professor at Burton Blatt Institute at Syracuse 
University, said: "As electronic books become the 
norm, denying universal access will result in 
more and more people with disabilities being left 
out of education, employment, and the societal 
conversation.  We will all suffer from the 
absence of their participation and contribution 
to the debates that occupy us as a society."

George Kerscher of the Digital Accessible 
Information System (DAISY) Consortium, said: "The 
DAISY Consortium envisions a world where people 
with print disabilities have equal access to 
information and knowledge, without delay or 
additional expense.  Authors and publishers 
surely must share this vision.  Now that the 
issue of human rights has been explained, and the 
opportunity for larger sales are known, I urge 
the Authors Guild to reverse their position on 
text-to-speech and join us in actively 
encouraging all publishers and reading technology 
developers to open the world of reading to 
everybody.  Authors, join us on the picket line."

Steve Jacobs, president of IDEAL Group Inc., 
said, "Not only is text-to-speech important to 
people who are blind, it is critical in providing 
quality educations to millions of young people 
who rely on text-to-speech to learn 
effectively.  This includes students with autism, 
learning disabilities, mobility disabilities, and 
cognitive disabilities that impact their ability 
to acquire information with their eyes only. I 
remain hopeful that the talented members of the 
Authors Guild come to understand the potential 
negative impact of disabling the text-to-speech 
function on their e-books and reconsider their position."

Cynthia D. Waddell, executive director of the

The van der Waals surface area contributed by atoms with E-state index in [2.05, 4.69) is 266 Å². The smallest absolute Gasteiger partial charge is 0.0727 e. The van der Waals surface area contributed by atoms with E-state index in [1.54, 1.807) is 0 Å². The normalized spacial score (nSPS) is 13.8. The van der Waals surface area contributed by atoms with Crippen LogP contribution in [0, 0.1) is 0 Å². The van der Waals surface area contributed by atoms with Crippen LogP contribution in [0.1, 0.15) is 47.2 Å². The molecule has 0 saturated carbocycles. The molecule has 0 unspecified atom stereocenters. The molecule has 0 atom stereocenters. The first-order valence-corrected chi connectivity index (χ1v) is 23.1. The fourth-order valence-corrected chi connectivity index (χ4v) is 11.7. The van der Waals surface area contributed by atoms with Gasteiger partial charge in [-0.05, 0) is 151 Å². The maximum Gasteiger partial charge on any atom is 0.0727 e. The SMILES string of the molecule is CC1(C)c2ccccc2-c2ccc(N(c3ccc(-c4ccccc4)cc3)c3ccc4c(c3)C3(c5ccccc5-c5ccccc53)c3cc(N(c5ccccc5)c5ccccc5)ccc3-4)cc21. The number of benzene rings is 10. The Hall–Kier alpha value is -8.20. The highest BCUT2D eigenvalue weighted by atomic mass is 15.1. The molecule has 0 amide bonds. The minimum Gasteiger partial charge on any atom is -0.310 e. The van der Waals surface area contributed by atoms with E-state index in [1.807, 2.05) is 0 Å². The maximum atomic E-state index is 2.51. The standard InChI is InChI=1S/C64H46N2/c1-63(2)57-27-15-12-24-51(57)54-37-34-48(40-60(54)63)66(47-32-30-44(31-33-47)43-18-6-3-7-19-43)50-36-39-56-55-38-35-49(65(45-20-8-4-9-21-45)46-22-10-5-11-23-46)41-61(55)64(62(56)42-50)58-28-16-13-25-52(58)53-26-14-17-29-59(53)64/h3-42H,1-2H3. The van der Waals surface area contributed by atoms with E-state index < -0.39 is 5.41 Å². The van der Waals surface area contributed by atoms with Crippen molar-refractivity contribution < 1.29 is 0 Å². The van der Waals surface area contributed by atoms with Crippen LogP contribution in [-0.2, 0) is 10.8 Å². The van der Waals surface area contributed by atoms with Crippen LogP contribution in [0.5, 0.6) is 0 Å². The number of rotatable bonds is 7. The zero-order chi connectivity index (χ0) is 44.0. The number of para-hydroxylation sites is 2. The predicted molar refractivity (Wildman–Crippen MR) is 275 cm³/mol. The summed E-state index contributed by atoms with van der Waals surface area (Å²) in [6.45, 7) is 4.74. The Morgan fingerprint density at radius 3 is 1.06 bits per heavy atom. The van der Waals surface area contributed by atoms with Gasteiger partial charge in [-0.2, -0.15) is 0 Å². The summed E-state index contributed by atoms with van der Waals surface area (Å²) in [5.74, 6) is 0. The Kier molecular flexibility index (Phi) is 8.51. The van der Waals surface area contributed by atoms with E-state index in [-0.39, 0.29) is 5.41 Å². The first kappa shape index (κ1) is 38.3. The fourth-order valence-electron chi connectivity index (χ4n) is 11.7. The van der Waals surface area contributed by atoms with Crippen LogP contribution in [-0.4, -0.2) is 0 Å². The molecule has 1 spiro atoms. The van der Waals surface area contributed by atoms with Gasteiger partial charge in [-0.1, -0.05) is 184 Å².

International Center for Disability Resources on 
the Internet (ICDRI), said:  "The mission of 
ICDRI supports the removal of barriers in 
electronic and information technology and the 
promotion of equal access.  ICDRI welcomes the 
text-to-speech functionality being offered by the 
Kindle 2 since it increases mainstream access to 
books for the first time in history.  We question 
why the Authors Guild demands that it be turned 
it off since many more books would be sold if 
text-to-speech was turned back on.  Not only

does this feature benefit persons with 
disabilities, but it also helps persons for whom 
English is not their native language.  In an 
increasingly mobile society, flexibility in 
access to content improves the quality of life for everyone."

James Love, director of Knowledge Ecology 
International, said: "Knowing full well that not 
everyone can see, the Authors Guild wants the 
right to be seen, but not heard.  By bullying 
Amazon to change the technology of Kindle 2, the 
Authors Guild will either deny access to people 
who are disabled, or make them pay more.  By 
attacking disabled persons in this way, the 
Authors Guild is attacking everyone who would 
otherwise benefit from the contributions this 
community has the potential to offer."

James H. Wendorf, executive director for the 
National Center for Learning Disabilities, said: 
"Access to the written word is the cornerstone of 
education and democracy.  New technologies must 
serve individuals with disabilities, not impede 
them.  Our homes, schools and ultimately our 
economy rely on support for the future, not 
discriminating practices and beliefs from the past."

While the Kindle 2 is not currently accessible to 
blind users, Amazon recently announced on its 
Kindle 2 blog that it is currently at work on 
making the device's navigational features accessible to the blind.

The coalition includes: American Association of 
People with Disabilities, American Council of the 
Blind, American Foundation for the Blind, 
Association on Higher Education and Disability, 
Bazelon Center for Mental Health Law, Burton 
Blatt Institute, Digital Accessible Information 
System (DAISY) Consortium, Disability Rights 
Education and Defense Fund (DREDF), IDEAL Group, 
Inc., International Center for Disability 
Resources on the Internet, International Dyslexia 
Association, International Dyslexia 
Association--New York Branch, Knowledge Ecology 
International, Learning Disabilities Association 
of America, National Center for Learning 
Disabilities, National Disability Rights Network, 
National Federation of the Blind, NISH, and the 
National Spinal Cord Injury Association.  In 
addition to the April 7 New York City protest, 
the coalition will participate in the Los Angeles 
Times Festival of Books on April 25-26.